Hi Scott and all,
Yeah, I've pretty much tracked down the causes of these crashes, but there really isn't an easy solution to the problem. The solution will require quite a bit of research and programming to solve. First, we have Managed DirectX. At the time I began using it I was not aware it had several bugs that Microsoft for whatever reason has decided not to fix. Rather than fix it they simply discontinued development on it, and told everyone to use the newer XNA Framework instead. Leaving developers like me in the cold. There are alternatives out there such as the open source SlimDX API, SDLDotNet, Microsoft's XNA Framework, as well as something like FMOD. I certainly could research and convert the Genesis Engine over to one of these other APIs, but I am afraid there are quite a few people, shall we say, that are too impatient for me to take the time necessary to do so without flooding my in box with requests. I've also been taking some time here and there to convert my .NET code over to traditional C++, and have been working towards a cross-platform Genesis Engine that will run on Mac, Linux, as well as Windows. I could step up production on that, but again we are talking some serious time before the engine would be stable enough to release another beta of MOTA. Second, in order to interrupt speech and so on I've had to split the game up into separate processes or threads that run concurrently. Normally this would be a very good thing, but DirectX thinks otherwise. A lot of times it tries to load a speech file or a death sound on the fly and comes up with an error that some file can not be found. That is total non-sense as it worked x number of times before, but that one time DirectX can't find and load the file for whatever reason. By taking out some of these threads the game seams to crash less often, but by no means fixes DirectX's tendency to not load this or that file or give some screwy argument exception error that is total bologna. So it is clear Managed DirectX has to go, but we are talking a major upgrade is in order to fix the problem. I guess the only question does anyone have any complaints about me taking however long it takes to fix this problem by rewriting the audio and input cores. I know I've gotten a few e-mails of late that said I'm taking too long on the game already, and I'm sure such people won't leave me alone until 1.0 is released with bugs and all. I'm not very familiar with SlimDX or the other alternatives out there so I'm not sure how long this will put me behind by taking out Managed DirectX and switching over to something else. So if people are willing to wait I could upgrade the engine to fix this error.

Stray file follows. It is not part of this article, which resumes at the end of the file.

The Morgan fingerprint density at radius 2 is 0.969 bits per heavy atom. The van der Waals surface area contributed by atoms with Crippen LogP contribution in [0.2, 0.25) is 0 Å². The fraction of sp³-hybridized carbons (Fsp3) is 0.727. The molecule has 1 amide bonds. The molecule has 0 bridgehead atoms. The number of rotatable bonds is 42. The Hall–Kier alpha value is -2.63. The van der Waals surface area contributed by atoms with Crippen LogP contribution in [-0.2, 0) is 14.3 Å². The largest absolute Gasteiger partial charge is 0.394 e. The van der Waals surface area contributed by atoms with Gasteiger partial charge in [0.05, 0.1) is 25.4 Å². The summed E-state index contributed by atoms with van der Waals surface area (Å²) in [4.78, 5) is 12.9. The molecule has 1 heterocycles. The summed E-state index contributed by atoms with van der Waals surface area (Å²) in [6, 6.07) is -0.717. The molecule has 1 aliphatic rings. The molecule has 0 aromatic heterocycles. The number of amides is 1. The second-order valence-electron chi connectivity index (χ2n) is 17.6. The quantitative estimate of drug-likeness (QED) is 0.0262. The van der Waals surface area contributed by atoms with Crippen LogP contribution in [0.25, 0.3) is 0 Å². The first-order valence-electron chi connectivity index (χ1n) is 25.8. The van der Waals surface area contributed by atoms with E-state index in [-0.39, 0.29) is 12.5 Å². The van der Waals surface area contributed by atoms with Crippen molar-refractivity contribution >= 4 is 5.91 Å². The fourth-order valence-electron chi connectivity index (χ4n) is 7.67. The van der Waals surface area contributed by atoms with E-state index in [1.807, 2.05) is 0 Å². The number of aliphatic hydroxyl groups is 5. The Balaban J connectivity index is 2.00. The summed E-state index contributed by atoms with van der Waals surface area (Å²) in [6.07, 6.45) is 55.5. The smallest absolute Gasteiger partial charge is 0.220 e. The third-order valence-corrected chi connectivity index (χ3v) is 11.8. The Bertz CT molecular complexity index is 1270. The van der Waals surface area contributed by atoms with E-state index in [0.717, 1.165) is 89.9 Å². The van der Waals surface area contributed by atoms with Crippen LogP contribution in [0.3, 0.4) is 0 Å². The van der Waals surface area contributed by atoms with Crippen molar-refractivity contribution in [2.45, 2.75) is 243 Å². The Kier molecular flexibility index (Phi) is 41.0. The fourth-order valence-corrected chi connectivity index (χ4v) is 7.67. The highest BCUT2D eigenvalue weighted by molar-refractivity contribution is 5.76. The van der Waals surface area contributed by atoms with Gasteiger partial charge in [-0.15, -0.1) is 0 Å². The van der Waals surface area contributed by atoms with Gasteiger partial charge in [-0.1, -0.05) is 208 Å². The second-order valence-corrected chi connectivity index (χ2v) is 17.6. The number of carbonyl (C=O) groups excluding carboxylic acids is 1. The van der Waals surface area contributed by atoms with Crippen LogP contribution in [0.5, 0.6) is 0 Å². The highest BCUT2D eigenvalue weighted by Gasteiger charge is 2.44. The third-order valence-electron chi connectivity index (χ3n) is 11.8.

Scott Chesworth wrote:
Yup, I'm seeing it here but can't consistently reproduce it.  Happens
randomly on two systems, one of which is a totally fresh install of
Windows and all the .net and directx stuff just a few days old, so
that shouldn't have too many quirks yet.

I've refrained from posting about it until now because I can't
reproduce it, but seeing as someone else has I thought I might as well
add some weight.

Tom, if you have any ideas of things we can try to help you track this
one down I'm all ears.  The error itself is just the standard
tomb.exe, if you were in the middle of something we're awfully
sorry... blah blah.  No error code or anything to report.


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